The United States has committed more than $38 billion dollars in aid for Afghanistan over the past eight years. The average Afghan citizen has seen little benefit from these enormous expenditures. 54% of this total was paid to foreign security contractors or was used for other security purposes. The American effort has been plagued by fraud, laced with mismanagement and it has had no strategic focus. Rebuilding Afghanistan and defeating the Taliban requires that America fundamentally change the operations of the U.S. Embassy and the U.S. Agency for International Development (USAID).
AEY, Inc.’s provides faulty ammunition to Afghan Army
In 2007, the United States awarded a massive contract worth almost $300 million to a Miami, Florida company called AEY, Inc. to supply the Islamic Republic of Afghanistan with 52 types of ammunition, primarily 7.62 bullets for AK-47s. The U.S. Army Sustainment Command removed from the contract all requirements for safety inspections of the ammunition, which is mandatory for all ammunition being delivered to American forces. As a result, AEY, Inc. was able to shop around in Eastern Europe for the cheapest ammunition it could find.
It then began to supply Afghan forces with old Chinese ammunition manufactured in the 1960s. Millions of rounds of this ammunition were found to be substandard and dangerous. According to C.J. Chivers of the New York Times, the ammunition was actually issued to Afghan troops in the field. An investigation by the U.S. Congress uncovered the fact that the U.S. State Department was aware that this old and substandard ammunition was being delivered to Afghanistan and that it did not object to the deliveries.
U.S. Congressman Henry Waxman, in his June 23, 2008 letter to Secretary of State Rice, described how the ammunition was being shipped from Albania and that in a secret meeting on November 19, 2007, the U.S. Ambassador to Albania John Withers, Deputy Chief of Mission Stephen Cristina, Political Officer Victor Myev, Political Section Chief Paula Thiede, Commerce Chief Robert Newsome and Diplomatic Security officials Patrick Leonard and Matthew Becht were all briefed on the illegal and unsafe ammunition. All of them elected to remain silent and permit the shipments to continue. While AEY, Inc. and its officers were later indicted in the Southern District of Florida, the State Department refused to discipline any of its senior officials. John Withers remains the U.S. Ambassador in Albania. Equipping Afghan security personnel with cheap, dangerous and defective equipment is apparently not a matter which troubles the State Department.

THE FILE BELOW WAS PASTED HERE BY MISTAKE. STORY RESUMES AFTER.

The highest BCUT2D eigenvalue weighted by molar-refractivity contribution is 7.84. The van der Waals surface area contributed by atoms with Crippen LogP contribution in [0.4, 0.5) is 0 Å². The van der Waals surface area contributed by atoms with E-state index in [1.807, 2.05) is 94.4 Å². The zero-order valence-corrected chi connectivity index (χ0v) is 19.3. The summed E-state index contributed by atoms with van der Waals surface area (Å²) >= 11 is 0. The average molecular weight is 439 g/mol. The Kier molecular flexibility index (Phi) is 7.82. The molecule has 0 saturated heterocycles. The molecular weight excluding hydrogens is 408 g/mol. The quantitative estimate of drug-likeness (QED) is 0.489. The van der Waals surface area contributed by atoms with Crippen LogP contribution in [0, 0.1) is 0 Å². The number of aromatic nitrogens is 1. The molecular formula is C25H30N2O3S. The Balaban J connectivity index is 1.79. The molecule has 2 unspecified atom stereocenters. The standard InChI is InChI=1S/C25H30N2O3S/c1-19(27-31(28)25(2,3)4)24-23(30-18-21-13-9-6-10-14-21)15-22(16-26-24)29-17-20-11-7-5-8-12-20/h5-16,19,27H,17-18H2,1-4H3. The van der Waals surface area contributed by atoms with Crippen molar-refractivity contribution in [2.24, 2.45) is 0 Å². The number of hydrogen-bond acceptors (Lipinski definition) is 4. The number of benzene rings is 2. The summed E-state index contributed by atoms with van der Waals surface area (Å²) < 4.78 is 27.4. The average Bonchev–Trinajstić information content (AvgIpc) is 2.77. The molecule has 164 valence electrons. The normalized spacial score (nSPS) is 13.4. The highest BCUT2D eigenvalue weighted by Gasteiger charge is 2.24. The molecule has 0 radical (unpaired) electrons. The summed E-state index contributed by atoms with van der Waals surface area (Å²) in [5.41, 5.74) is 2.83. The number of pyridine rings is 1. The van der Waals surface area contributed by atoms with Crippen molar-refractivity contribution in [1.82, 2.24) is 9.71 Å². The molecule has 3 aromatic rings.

ArmorGroup North America: sexual abuse, alcohol abuse, and breach of contracts in Kabul
A State Department Inspector General’s audit of the U.S. Embassy in Kabul in 2005 found abusive and aggressive practices and unprofessional conduct by Embassy security personnel, yet apparently nothing was done to correct the problems. Several months ago, Assistant Secretary for Logistics William Moser briefed the U.S. Senate that all the problems with the private mercenary force which guards the American Embassy in Kabul (ArmorGroup North America), had been resolved. This turned out to be false. Last month it was revealed that ArmorGroup remains under investigation for alcohol and sexual abuse in Kabul, along with breaches of its contract to provide security for the Embassy. It is also accused of abusing Afghan citizens who work at the Embassy.
Despite repeated problems with ArmorGroup, Secretary Moser has just extended ArmorGroup’s contract for another year. Secretary Moser and his supervisor Patrick F. Kennedy are at the center of numerous abuses and need to be immediately replaced, along with State Department Inspector General Harold Geisel and his counsel Erich Hart and Karen Ouzts, USAID Inspector General Donald Gambatesa, Deputy Inspector General Michael Carroll and their counsel Lisa Goldfluss.
Additional suspect American AID projects in Afghanistan
1. USAID has paid over $240 million dollars, under two contracts, to an American company called Chemonics, Inc. to provide agricultural support in Afghanistan. USAID audits in 2008 found that most of the money might have been wasted, yet it refused to terminate the contracts with Chemonics and it refused to recommend any disciplinary action against USAID officials involved in the contracts. A half dozen other audits conducted in 2008 and 2009 by the USAID inspector general reveal the same staggering scope of waste and mismanagement, also with no disciplinary action being recommended.